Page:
Granted, some compromises need to be made to deliver those production values on a handheld. There's a lot of backtracking in the campaign and the optional side missions re-use a small collection of stock maps. The cutscenes are mainly motion comics rather than in-engine footage. To keep load times manageable, the player can opt to install part of the game's files to their memory card. There's two types of installs offered, one about 300 MB and the other around 800. I played with 800 and the load times were okay; I assume it's a bit sluggish without any sort of installation. In spite of these adjustments, the fact remains that the game's one of the best looking titles on the system.
The controls take a cue from Metal Gear Solid 4 and feel like a contemporary action game. Snake's movement is controlled with the analog stick and weapons are fired and aimed with the shoulder buttons. Aiming is performed in an over-the-shoulder view, which is less jarring than a switch to first-person mode. However, the lack of a second analog stick means that you'll have to slowly arrange your crosshair by pressing the direction pad or face buttons (depending on the control scheme you pick). The game provides an auto-aim mode that can be toggled on and off but I found it to be pretty worthless. It didn't lock onto targets very reliably and in some cases would force me to fire in a direction where there were no enemies or at an object an enemy was hiding behind. I stuck with the manual aiming, sluggish as it was.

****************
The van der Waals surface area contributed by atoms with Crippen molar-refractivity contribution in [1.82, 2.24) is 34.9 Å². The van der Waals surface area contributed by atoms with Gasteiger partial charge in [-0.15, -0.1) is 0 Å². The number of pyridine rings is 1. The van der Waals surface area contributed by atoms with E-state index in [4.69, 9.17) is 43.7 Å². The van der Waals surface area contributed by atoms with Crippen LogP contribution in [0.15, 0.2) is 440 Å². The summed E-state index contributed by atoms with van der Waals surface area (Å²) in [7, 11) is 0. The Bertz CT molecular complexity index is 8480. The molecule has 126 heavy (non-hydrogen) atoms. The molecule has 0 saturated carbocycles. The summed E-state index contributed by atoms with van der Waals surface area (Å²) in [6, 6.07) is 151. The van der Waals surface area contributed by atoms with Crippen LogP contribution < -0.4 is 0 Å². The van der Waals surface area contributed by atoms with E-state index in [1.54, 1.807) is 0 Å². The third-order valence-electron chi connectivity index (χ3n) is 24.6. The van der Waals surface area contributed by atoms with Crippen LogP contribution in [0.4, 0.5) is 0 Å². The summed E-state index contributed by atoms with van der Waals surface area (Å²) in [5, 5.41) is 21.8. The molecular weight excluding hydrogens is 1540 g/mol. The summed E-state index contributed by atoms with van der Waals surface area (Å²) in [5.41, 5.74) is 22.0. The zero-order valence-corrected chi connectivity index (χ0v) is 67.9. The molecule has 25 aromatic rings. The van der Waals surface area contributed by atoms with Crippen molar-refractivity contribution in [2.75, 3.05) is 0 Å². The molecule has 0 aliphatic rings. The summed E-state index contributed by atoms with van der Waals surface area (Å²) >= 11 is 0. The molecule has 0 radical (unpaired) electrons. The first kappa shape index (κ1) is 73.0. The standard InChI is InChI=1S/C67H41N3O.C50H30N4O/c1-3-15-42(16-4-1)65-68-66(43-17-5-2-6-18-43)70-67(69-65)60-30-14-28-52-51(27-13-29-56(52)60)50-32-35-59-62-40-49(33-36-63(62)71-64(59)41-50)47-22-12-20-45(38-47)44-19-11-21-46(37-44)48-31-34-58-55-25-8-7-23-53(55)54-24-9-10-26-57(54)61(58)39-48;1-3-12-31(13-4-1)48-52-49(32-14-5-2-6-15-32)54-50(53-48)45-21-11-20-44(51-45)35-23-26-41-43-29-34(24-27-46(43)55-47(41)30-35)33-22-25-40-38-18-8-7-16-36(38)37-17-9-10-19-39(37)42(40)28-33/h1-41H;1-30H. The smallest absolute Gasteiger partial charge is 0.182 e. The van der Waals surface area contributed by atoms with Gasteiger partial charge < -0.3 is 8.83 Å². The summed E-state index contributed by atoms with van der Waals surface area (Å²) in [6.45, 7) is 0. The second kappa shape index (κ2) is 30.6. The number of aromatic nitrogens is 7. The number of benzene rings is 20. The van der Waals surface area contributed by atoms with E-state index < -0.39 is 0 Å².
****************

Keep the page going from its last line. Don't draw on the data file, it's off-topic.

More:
In another welcomed break from Portable Ops, Snake can move while crouched. Crouching is toggled with a button press (the down arrow, in the default setting). You can also hold that same button down to go prone, though you're unable to move while hugging the ground. The immobility is part of the reason why I never went prone. The better rationale, though, is that I never needed to. The game's stealth is dumbed down compared to console iterations. You can still deck yourself out in camouflage and your visibility to guards is expressed with a percentage at the top but the stealth really just comes down to staying out of enemies' line of sight and approaching them slowly from behind for takedowns. Camouflage can't be changed mid-mission so finding the right suit for a situation is tough. Besides, you've got more pressing concerns when choosing your outfit than color scheme; certain outfits have more capacity for ammo/items than others or additional protection. Still, going the extra mile and trying to be as stealthy and non-lethal as possible has its benefits; at the end of the mission, you’re given Heroism points based on your performance and these help you unlock additional items quicker.